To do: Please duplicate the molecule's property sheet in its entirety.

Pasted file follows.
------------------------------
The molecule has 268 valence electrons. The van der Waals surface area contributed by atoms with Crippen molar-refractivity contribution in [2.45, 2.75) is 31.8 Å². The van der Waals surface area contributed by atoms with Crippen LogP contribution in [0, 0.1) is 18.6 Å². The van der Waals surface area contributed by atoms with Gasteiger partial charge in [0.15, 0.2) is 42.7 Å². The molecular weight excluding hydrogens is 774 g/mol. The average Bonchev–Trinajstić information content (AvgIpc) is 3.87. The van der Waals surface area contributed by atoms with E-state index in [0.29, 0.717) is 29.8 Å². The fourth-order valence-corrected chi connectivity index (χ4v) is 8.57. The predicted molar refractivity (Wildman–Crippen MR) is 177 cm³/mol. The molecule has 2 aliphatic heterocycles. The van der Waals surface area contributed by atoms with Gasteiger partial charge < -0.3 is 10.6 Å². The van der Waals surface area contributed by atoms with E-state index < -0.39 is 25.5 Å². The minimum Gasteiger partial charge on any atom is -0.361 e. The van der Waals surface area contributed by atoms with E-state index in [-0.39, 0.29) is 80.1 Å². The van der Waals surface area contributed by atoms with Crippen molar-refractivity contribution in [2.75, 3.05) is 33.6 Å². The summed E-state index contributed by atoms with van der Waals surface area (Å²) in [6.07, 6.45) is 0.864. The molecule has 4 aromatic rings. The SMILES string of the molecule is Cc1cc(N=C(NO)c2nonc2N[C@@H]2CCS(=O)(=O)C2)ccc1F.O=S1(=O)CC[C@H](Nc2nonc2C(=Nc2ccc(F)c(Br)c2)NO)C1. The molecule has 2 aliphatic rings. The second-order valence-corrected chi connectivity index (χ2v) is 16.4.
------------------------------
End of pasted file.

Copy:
The molecule has 268 valence electrons. The van der Waals surface area contributed by atoms with Crippen molar-refractivity contribution in [2.45, 2.75) is 31.8 Å². The van der Waals surface area contributed by atoms with Crippen LogP contribution in [0, 0.1) is 18.6 Å². The van der Waals surface area contributed by atoms with Gasteiger partial charge in [0.15, 0.2) is 42.7 Å². The molecular weight excluding hydrogens is 774 g/mol. The average Bonchev–Trinajstić information content (AvgIpc) is 3.87. The van der Waals surface area contributed by atoms with E-state index in [0.29, 0.717) is 29.8 Å². The fourth-order valence-corrected chi connectivity index (χ4v) is 8.57. The predicted molar refractivity (Wildman–Crippen MR) is 177 cm³/mol. The molecule has 2 aliphatic heterocycles. The van der Waals surface area contributed by atoms with Gasteiger partial charge < -0.3 is 10.6 Å². The van der Waals surface area contributed by atoms with E-state index < -0.39 is 25.5 Å². The minimum Gasteiger partial charge on any atom is -0.361 e. The van der Waals surface area contributed by atoms with E-state index in [-0.39, 0.29) is 80.1 Å². The van der Waals surface area contributed by atoms with Crippen molar-refractivity contribution in [2.75, 3.05) is 33.6 Å². The summed E-state index contributed by atoms with van der Waals surface area (Å²) in [6.07, 6.45) is 0.864. The molecule has 4 aromatic rings. The SMILES string of the molecule is Cc1cc(N=C(NO)c2nonc2N[C@@H]2CCS(=O)(=O)C2)ccc1F.O=S1(=O)CC[C@H](Nc2nonc2C(=Nc2ccc(F)c(Br)c2)NO)C1. The molecule has 2 aliphatic rings. The second-order valence-corrected chi connectivity index (χ2v) is 16.4.